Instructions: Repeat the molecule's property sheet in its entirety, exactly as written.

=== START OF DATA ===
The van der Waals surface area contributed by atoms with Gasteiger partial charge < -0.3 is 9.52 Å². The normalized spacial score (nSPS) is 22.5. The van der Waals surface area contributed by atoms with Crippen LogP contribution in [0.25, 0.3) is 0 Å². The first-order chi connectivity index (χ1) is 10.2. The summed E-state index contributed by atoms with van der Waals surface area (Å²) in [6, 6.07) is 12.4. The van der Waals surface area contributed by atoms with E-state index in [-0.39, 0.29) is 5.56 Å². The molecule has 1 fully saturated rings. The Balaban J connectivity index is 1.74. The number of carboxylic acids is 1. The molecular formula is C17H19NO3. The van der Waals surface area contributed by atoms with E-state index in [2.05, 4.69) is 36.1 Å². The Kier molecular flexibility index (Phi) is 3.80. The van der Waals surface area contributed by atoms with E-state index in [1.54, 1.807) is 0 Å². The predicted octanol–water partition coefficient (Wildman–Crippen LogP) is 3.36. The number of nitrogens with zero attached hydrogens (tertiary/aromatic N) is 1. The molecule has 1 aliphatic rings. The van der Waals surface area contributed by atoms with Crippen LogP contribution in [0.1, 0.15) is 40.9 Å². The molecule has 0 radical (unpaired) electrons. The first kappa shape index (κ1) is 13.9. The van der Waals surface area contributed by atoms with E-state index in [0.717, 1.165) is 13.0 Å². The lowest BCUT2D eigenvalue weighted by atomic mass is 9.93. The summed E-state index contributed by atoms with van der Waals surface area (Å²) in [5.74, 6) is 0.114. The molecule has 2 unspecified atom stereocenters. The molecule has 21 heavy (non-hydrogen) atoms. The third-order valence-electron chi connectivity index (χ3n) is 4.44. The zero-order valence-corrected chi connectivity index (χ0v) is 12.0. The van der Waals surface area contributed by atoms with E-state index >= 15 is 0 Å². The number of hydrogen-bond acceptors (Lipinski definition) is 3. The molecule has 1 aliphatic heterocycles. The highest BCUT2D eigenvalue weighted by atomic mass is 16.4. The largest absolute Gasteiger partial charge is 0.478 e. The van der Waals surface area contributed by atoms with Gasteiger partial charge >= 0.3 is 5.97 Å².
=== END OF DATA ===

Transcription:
The van der Waals surface area contributed by atoms with Gasteiger partial charge < -0.3 is 9.52 Å². The normalized spacial score (nSPS) is 22.5. The van der Waals surface area contributed by atoms with Crippen LogP contribution in [0.25, 0.3) is 0 Å². The first-order chi connectivity index (χ1) is 10.2. The summed E-state index contributed by atoms with van der Waals surface area (Å²) in [6, 6.07) is 12.4. The van der Waals surface area contributed by atoms with E-state index in [-0.39, 0.29) is 5.56 Å². The molecule has 1 fully saturated rings. The Balaban J connectivity index is 1.74. The number of carboxylic acids is 1. The molecular formula is C17H19NO3. The van der Waals surface area contributed by atoms with E-state index in [2.05, 4.69) is 36.1 Å². The Kier molecular flexibility index (Phi) is 3.80. The van der Waals surface area contributed by atoms with E-state index in [1.54, 1.807) is 0 Å². The predicted octanol–water partition coefficient (Wildman–Crippen LogP) is 3.36. The number of nitrogens with zero attached hydrogens (tertiary/aromatic N) is 1. The molecule has 1 aliphatic rings. The van der Waals surface area contributed by atoms with Crippen LogP contribution in [0.1, 0.15) is 40.9 Å². The molecule has 0 radical (unpaired) electrons. The first kappa shape index (κ1) is 13.9. The van der Waals surface area contributed by atoms with E-state index in [0.717, 1.165) is 13.0 Å². The lowest BCUT2D eigenvalue weighted by atomic mass is 9.93. The summed E-state index contributed by atoms with van der Waals surface area (Å²) in [5.74, 6) is 0.114. The molecule has 2 unspecified atom stereocenters. The molecule has 21 heavy (non-hydrogen) atoms. The third-order valence-electron chi connectivity index (χ3n) is 4.44. The zero-order valence-corrected chi connectivity index (χ0v) is 12.0. The van der Waals surface area contributed by atoms with E-state index >= 15 is 0 Å². The number of hydrogen-bond acceptors (Lipinski definition) is 3. The molecule has 1 aliphatic heterocycles. The highest BCUT2D eigenvalue weighted by atomic mass is 16.4. The largest absolute Gasteiger partial charge is 0.478 e. The van der Waals surface area contributed by atoms with Gasteiger partial charge >= 0.3 is 5.97 Å².